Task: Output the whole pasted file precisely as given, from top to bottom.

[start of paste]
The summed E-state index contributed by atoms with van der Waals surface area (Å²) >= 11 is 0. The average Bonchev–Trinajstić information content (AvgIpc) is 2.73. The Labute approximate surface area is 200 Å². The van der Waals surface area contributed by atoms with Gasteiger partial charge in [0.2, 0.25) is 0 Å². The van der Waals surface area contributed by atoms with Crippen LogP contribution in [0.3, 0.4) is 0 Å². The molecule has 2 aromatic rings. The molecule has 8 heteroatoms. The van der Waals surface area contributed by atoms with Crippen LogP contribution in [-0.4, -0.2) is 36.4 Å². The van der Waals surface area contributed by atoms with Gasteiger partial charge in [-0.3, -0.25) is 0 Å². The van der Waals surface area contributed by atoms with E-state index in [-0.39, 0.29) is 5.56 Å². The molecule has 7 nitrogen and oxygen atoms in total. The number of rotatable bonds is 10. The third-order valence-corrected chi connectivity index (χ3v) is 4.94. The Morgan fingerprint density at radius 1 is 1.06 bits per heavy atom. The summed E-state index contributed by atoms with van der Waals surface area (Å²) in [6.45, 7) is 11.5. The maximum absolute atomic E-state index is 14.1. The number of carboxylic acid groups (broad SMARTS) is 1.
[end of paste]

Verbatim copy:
The summed E-state index contributed by atoms with van der Waals surface area (Å²) >= 11 is 0. The average Bonchev–Trinajstić information content (AvgIpc) is 2.73. The Labute approximate surface area is 200 Å². The van der Waals surface area contributed by atoms with Gasteiger partial charge in [0.2, 0.25) is 0 Å². The van der Waals surface area contributed by atoms with Crippen LogP contribution in [0.3, 0.4) is 0 Å². The molecule has 2 aromatic rings. The molecule has 8 heteroatoms. The van der Waals surface area contributed by atoms with Crippen LogP contribution in [-0.4, -0.2) is 36.4 Å². The van der Waals surface area contributed by atoms with Gasteiger partial charge in [-0.3, -0.25) is 0 Å². The van der Waals surface area contributed by atoms with E-state index in [-0.39, 0.29) is 5.56 Å². The molecule has 7 nitrogen and oxygen atoms in total. The number of rotatable bonds is 10. The third-order valence-corrected chi connectivity index (χ3v) is 4.94. The Morgan fingerprint density at radius 1 is 1.06 bits per heavy atom. The summed E-state index contributed by atoms with van der Waals surface area (Å²) in [6.45, 7) is 11.5. The maximum absolute atomic E-state index is 14.1. The number of carboxylic acid groups (broad SMARTS) is 1.